Subverting institutional power will come at a cost. The path of healing offered by Jesus stands right in the face of the ethical violence imposed upon us by institutional power. It may cost us severely to freely walk away, but it will cost us far more to stay. The only way to obey the 4th commandment and keep it holy was to break the tradition of keeping it.

The good news (gospel) of liberation/healing is not a world with no rules, but a world governed by one rule: LOVE. If we think we have God within our highly structured, organized, and dogmatic containment system, then we have a religion and not God. If fear makes us unable to leave such a system in our search for healing/liberty, then we have become the invalid.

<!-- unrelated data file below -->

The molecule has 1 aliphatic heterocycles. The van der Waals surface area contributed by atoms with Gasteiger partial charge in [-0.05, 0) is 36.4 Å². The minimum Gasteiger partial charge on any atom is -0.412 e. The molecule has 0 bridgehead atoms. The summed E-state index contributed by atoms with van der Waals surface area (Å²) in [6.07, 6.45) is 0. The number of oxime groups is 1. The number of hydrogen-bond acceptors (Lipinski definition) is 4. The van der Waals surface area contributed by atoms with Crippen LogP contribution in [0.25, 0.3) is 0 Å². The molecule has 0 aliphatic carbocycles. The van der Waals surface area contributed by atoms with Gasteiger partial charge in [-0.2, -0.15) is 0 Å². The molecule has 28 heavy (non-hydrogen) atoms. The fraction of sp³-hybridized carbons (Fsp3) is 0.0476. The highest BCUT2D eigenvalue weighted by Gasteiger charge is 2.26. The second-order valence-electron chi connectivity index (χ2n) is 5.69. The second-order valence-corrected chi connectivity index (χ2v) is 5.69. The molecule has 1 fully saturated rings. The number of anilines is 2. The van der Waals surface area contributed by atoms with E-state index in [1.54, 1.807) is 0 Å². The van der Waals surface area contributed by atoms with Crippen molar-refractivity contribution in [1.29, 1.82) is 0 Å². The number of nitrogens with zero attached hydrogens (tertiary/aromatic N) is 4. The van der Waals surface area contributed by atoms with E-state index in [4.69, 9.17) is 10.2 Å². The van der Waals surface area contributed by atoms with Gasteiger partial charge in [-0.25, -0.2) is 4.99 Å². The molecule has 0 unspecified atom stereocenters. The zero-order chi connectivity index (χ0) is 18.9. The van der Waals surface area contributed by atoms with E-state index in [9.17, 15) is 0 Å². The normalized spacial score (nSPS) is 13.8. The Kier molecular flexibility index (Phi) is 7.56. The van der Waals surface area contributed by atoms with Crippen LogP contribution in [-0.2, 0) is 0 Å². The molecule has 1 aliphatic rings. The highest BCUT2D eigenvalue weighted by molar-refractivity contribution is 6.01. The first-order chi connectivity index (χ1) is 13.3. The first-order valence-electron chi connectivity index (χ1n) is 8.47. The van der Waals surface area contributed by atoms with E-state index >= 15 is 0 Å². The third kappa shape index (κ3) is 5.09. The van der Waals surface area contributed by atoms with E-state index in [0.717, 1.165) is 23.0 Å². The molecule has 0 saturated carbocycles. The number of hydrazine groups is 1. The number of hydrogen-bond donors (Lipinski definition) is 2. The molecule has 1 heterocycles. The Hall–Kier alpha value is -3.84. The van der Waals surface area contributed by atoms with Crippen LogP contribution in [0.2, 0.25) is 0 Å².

Perhaps the most liberating nuance comes once we gain the eyes to see beyond the power plays. It’s where we regain our personal power to “sin no more” (v.14). It’s how we know we are healed. Only the person free enough to break the rules is free enough to keep them in love. Once fear loses its grip, obedience can emerge from the pure motivation of love. Perfect love casts out fear (1 John 4:18). Only by leaving religion are we free and empowered enough to restore it.

When others don’t SEE you…

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John 4:43-54 depicts Jesus’ second “sign.”  With a causal reading, it’s simply a story of Jesus healing a man’s son. At closer examination, something bigger emerges which I hope will resonate with you.

Many of you write and share with me your journeys. We’ve each come to know the exile of following the voice of God within us. This deep yearning, groaning, or cry within us has an expanding effect. Unfortunately, the institutions in which we find ourselves are not so flexible. The new wine begins to pressurize our old wine skins until some sort of rupture appears. Integrity to this cry requires us to leave.